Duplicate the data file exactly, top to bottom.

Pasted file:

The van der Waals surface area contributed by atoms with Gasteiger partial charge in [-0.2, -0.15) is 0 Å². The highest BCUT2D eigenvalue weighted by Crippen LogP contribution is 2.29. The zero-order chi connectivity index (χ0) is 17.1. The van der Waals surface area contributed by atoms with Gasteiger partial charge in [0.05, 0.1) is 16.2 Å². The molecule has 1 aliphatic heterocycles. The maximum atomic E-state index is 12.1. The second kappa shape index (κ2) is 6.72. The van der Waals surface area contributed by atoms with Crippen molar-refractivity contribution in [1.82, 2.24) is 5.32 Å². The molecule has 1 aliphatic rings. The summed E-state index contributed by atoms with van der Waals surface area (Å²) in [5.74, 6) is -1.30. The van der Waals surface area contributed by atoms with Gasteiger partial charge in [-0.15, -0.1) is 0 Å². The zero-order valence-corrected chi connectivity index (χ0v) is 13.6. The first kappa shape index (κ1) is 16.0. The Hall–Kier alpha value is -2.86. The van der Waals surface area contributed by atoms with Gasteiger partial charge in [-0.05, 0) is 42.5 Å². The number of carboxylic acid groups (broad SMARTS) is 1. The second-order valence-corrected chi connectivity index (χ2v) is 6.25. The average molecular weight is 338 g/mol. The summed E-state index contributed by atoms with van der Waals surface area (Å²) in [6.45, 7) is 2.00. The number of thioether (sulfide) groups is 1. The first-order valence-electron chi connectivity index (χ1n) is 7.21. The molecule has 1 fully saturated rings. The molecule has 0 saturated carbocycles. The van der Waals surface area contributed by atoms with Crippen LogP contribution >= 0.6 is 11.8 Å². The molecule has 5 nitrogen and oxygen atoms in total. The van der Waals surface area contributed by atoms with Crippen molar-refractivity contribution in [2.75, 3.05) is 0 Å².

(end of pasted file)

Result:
The van der Waals surface area contributed by atoms with Gasteiger partial charge in [-0.2, -0.15) is 0 Å². The highest BCUT2D eigenvalue weighted by Crippen LogP contribution is 2.29. The zero-order chi connectivity index (χ0) is 17.1. The van der Waals surface area contributed by atoms with Gasteiger partial charge in [0.05, 0.1) is 16.2 Å². The molecule has 1 aliphatic heterocycles. The maximum atomic E-state index is 12.1. The second kappa shape index (κ2) is 6.72. The van der Waals surface area contributed by atoms with Crippen molar-refractivity contribution in [1.82, 2.24) is 5.32 Å². The molecule has 1 aliphatic rings. The summed E-state index contributed by atoms with van der Waals surface area (Å²) in [5.74, 6) is -1.30. The van der Waals surface area contributed by atoms with Gasteiger partial charge in [-0.15, -0.1) is 0 Å². The zero-order valence-corrected chi connectivity index (χ0v) is 13.6. The first kappa shape index (κ1) is 16.0. The Hall–Kier alpha value is -2.86. The van der Waals surface area contributed by atoms with Gasteiger partial charge in [-0.05, 0) is 42.5 Å². The number of carboxylic acid groups (broad SMARTS) is 1. The second-order valence-corrected chi connectivity index (χ2v) is 6.25. The average molecular weight is 338 g/mol. The summed E-state index contributed by atoms with van der Waals surface area (Å²) in [6.45, 7) is 2.00. The number of thioether (sulfide) groups is 1. The first-order valence-electron chi connectivity index (χ1n) is 7.21. The molecule has 1 fully saturated rings. The molecule has 0 saturated carbocycles. The van der Waals surface area contributed by atoms with Crippen LogP contribution >= 0.6 is 11.8 Å². The molecule has 5 nitrogen and oxygen atoms in total. The van der Waals surface area contributed by atoms with Crippen molar-refractivity contribution in [2.75, 3.05) is 0 Å².